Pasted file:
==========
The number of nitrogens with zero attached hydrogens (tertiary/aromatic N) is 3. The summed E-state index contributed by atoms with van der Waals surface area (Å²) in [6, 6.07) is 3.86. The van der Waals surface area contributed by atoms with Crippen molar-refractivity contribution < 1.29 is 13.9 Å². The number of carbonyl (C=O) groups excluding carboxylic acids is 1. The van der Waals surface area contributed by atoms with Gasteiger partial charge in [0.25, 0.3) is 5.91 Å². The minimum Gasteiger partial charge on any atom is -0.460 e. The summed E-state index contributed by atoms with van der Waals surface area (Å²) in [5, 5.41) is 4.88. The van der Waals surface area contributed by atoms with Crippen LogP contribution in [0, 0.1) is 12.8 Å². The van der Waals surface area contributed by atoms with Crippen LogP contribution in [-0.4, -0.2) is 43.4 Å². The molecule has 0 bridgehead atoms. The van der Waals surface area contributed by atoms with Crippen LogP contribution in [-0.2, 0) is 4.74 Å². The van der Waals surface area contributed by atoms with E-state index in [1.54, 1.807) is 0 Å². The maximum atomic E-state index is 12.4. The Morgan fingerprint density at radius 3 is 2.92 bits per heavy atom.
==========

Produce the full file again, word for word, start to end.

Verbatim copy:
The number of nitrogens with zero attached hydrogens (tertiary/aromatic N) is 3. The summed E-state index contributed by atoms with van der Waals surface area (Å²) in [6, 6.07) is 3.86. The van der Waals surface area contributed by atoms with Crippen molar-refractivity contribution < 1.29 is 13.9 Å². The number of carbonyl (C=O) groups excluding carboxylic acids is 1. The van der Waals surface area contributed by atoms with Gasteiger partial charge in [0.25, 0.3) is 5.91 Å². The minimum Gasteiger partial charge on any atom is -0.460 e. The summed E-state index contributed by atoms with van der Waals surface area (Å²) in [5, 5.41) is 4.88. The van der Waals surface area contributed by atoms with Crippen LogP contribution in [0, 0.1) is 12.8 Å². The van der Waals surface area contributed by atoms with Crippen LogP contribution in [-0.4, -0.2) is 43.4 Å². The molecule has 0 bridgehead atoms. The van der Waals surface area contributed by atoms with Crippen LogP contribution in [-0.2, 0) is 4.74 Å². The van der Waals surface area contributed by atoms with E-state index in [1.54, 1.807) is 0 Å². The maximum atomic E-state index is 12.4. The Morgan fingerprint density at radius 3 is 2.92 bits per heavy atom.